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Home > Merry Wives of Windsor > ACT IV - SCENE IV. A room in FORD'S house.

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ACT IV - SCENE IV. A room in FORD'S house.
SIR HUGH EVANS
1    'Tis one of the best discretions of a 'oman as ever
2    I did look upon.
PAGE
3    And did he send you both these letters at an instant?
MISTRESS PAGE
4    Within a quarter of an hour.
FORD
5    Pardon me, wife. Henceforth do what thou wilt;
6    I rather will suspect the sun with cold
7    Than thee with wantonness: now doth thy honour stand
8    In him that was of late an heretic,
9    As firm as faith.
PAGE
10   'Tis well, 'tis well; no more:
11   Be not as extreme in submission
12   As in offence.
13   But let our plot go forward: let our wives
14   Yet once again, to make us public sport,
15   Appoint a meeting with this old fat fellow,
16   Where we may take him and disgrace him for it.
FORD
17   There is no better way than that they spoke of.
PAGE
18   How? to send him word they'll meet him in the park
19   at midnight? Fie, fie! he'll never come.
SIR HUGH EVANS
20   You say he has been thrown in the rivers and has
21   been grievously peaten as an old 'oman: methinks
22   there should be terrors in him that he should not
23   come; methinks his flesh is punished, he shall have
24   no desires.
PAGE
25   So think I too.
MISTRESS FORD
26   Devise but how you'll use him when he comes,
27   And let us two devise to bring him thither.
MISTRESS PAGE
28   There is an old tale goes that Herne the hunter,
29   Sometime a keeper here in Windsor forest,
30   Doth all the winter-time, at still midnight,
31   Walk round about an oak, with great ragg'd horns;
32   And there he blasts the tree and takes the cattle
33   And makes milch-kine yield blood and shakes a chain
34   In a most hideous and dreadful manner:
35   You have heard of such a spirit, and well you know
36   The superstitious idle-headed eld
37   Received and did deliver to our age
38   This tale of Herne the hunter for a truth.
PAGE
39   Why, yet there want not many that do fear
40   In deep of night to walk by this Herne's oak:
41   But what of this?
MISTRESS FORD
42   Marry, this is our device;
43   That Falstaff at that oak shall meet with us.
PAGE
44   Well, let it not be doubted but he'll come:
45   And in this shape when you have brought him thither,
46   What shall be done with him? what is your plot?
MISTRESS PAGE
47   That likewise have we thought upon, and thus:
48   Nan Page my daughter and my little son
49   And three or four more of their growth we'll dress
50   Like urchins, ouphes and fairies, green and white,
51   With rounds of waxen tapers on their heads,
52   And rattles in their hands: upon a sudden,
53   As Falstaff, she and I, are newly met,
54   Let them from forth a sawpit rush at once
55   With some diffused song: upon their sight,
56   We two in great amazedness will fly:
57   Then let them all encircle him about
58   And, fairy-like, to-pinch the unclean knight,
59   And ask him why, that hour of fairy revel,
60   In their so sacred paths he dares to tread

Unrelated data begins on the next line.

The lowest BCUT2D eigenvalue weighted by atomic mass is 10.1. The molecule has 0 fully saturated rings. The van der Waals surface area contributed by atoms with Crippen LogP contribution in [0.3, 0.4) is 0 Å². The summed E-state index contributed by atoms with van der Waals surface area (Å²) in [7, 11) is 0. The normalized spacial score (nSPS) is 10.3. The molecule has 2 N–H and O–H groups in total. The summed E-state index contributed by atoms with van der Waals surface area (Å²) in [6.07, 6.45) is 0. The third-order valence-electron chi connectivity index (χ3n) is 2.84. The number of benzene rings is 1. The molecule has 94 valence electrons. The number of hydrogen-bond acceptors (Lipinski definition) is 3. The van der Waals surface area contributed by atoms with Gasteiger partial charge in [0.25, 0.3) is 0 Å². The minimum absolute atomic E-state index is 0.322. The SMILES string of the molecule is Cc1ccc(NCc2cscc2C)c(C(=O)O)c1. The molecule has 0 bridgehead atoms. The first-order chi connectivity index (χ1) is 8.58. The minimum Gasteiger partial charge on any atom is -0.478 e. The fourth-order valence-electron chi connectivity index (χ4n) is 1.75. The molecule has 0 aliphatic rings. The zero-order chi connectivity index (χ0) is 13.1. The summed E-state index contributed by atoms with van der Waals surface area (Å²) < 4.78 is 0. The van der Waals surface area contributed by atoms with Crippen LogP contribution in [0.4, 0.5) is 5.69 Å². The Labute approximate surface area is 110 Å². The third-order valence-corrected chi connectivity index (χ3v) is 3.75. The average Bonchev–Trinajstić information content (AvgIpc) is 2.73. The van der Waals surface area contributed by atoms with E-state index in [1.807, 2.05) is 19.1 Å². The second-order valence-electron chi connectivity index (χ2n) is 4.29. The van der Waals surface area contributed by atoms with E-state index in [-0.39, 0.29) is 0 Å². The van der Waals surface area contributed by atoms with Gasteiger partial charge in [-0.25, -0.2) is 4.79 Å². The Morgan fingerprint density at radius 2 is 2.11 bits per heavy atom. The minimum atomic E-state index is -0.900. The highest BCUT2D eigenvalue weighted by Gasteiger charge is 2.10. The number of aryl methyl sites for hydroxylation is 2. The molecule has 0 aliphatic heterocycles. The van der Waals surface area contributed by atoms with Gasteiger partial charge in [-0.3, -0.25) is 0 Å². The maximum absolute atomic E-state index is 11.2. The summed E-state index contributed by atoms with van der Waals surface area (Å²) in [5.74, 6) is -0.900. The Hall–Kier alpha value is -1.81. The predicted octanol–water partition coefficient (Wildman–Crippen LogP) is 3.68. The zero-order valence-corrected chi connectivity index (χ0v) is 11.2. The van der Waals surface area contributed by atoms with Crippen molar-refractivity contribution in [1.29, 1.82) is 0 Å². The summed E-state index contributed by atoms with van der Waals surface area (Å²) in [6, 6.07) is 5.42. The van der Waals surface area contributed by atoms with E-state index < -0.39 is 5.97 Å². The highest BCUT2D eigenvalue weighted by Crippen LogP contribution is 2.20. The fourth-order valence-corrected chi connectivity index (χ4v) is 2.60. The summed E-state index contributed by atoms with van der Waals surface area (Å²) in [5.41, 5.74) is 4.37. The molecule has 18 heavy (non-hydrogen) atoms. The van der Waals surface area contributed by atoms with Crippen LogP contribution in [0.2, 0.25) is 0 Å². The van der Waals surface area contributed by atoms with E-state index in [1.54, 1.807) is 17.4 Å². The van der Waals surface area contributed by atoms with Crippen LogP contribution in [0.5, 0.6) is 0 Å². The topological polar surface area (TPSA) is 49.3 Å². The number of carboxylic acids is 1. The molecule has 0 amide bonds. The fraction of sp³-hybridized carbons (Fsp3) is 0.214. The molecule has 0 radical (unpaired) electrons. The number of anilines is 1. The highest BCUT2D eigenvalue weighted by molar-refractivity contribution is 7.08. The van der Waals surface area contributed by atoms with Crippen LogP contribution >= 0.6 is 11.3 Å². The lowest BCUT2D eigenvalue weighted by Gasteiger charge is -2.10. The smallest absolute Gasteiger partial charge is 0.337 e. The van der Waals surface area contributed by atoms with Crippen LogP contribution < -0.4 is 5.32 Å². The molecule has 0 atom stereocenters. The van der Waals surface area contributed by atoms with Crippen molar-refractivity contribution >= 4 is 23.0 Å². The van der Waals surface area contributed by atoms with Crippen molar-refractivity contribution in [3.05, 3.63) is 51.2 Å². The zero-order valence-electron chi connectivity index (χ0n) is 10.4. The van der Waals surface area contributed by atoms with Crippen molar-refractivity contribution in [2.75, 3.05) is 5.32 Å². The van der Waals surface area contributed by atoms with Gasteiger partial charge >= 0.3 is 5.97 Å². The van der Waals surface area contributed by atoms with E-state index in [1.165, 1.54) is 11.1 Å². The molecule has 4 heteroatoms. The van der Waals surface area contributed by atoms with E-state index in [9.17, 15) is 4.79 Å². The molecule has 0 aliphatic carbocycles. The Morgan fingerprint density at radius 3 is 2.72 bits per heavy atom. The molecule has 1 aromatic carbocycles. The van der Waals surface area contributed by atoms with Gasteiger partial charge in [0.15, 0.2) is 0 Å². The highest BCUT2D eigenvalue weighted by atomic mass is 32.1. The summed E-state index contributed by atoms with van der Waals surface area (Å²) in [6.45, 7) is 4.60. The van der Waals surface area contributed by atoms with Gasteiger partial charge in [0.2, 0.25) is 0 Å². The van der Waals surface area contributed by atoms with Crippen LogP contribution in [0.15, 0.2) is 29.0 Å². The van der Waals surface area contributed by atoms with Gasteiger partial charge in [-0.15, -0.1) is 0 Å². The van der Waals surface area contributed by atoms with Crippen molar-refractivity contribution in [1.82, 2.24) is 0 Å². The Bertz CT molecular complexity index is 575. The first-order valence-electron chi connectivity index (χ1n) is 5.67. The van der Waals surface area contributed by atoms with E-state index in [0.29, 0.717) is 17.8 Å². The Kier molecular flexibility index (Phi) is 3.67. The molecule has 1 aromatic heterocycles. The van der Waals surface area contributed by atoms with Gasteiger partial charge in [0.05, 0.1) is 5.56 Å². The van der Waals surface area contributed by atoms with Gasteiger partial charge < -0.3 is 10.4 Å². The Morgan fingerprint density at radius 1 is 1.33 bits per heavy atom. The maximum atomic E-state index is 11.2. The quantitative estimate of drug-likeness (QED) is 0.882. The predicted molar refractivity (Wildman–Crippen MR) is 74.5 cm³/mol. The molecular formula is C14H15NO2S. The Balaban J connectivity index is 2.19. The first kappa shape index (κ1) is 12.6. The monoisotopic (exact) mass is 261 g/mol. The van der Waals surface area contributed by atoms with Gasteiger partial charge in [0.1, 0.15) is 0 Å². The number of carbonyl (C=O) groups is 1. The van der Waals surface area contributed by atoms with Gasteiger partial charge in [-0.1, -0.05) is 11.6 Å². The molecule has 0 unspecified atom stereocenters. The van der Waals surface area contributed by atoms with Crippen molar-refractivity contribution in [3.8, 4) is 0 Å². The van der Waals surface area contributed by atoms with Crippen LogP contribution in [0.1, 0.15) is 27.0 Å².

61   In shape profane.
MISTRESS FORD
62   And till he tell the truth,
63   Let the supposed fairies pinch him sound
64   And burn him with their tapers.
MISTRESS PAGE
65   The truth being known,
66   We'll all present ourselves, dis-horn the spirit,
67   And mock him home to Windsor.
FORD
68   The children must
69   Be practised well to this, or they'll ne'er do't.
SIR HUGH EVANS
70   I will teach the children their behaviors; and I
71   will be like a jack-an-apes also, to burn the
72   knight with my taber.
FORD
73   That will be excellent. I'll go and buy them vizards.
MISTRESS PAGE
74   My Nan shall be the queen of all the fairies,
75   Finely attired in a robe of white.
PAGE
76   That silk will I go buy.
Aside
77   And in that time
78   Shall Master Slender steal my Nan away
79   And marry her at Eton. Go send to Falstaff straight.
FORD
80   Nay I'll to him again in name of Brook
81   He'll tell me all his purpose: sure, he'll come.
MISTRESS PAGE
82   Fear not you that. Go get us properties
83   And tricking for our fairies.
SIR HUGH EVANS
84   Let us about it: it is admirable pleasures and fery
85   honest knaveries.
Exeunt PAGE, FORD, and SIR HUGH EVANS

MISTRESS PAGE
86   Go, Mistress Ford,
87   Send quickly to Sir John, to know his mind.
Exit MISTRESS FORD
88   I'll to the doctor: he hath my good will,
89   And none but he, to marry with Nan Page.
90   That Slender, though well landed, is an idiot;
91   And he my husband best of all affects.
92   The doctor is well money'd, and his friends
93   Potent at court: he, none but he, shall have her,
94   Though twenty thousand worthier come to crave her.
Exit

< (Previous) ACT IV, SCENE IIIACT IV, SCENE V (Next) >
Scene Index
ACT I
  • SCENE I
  • SCENE II
  • SCENE III
  • SCENE IV


  • ACT II
  • SCENE I
  • SCENE II
  • SCENE III


  • ACT III
  • SCENE I
  • SCENE II
  • SCENE III
  • SCENE IV
  • SCENE V


  • ACT IV
  • SCENE I
  • SCENE II
  • SCENE III
  • SCENE IV
  • SCENE V
  • SCENE VI


  • ACT V
  • SCENE I
  • SCENE II
  • SCENE III
  • SCENE IV
  • SCENE V

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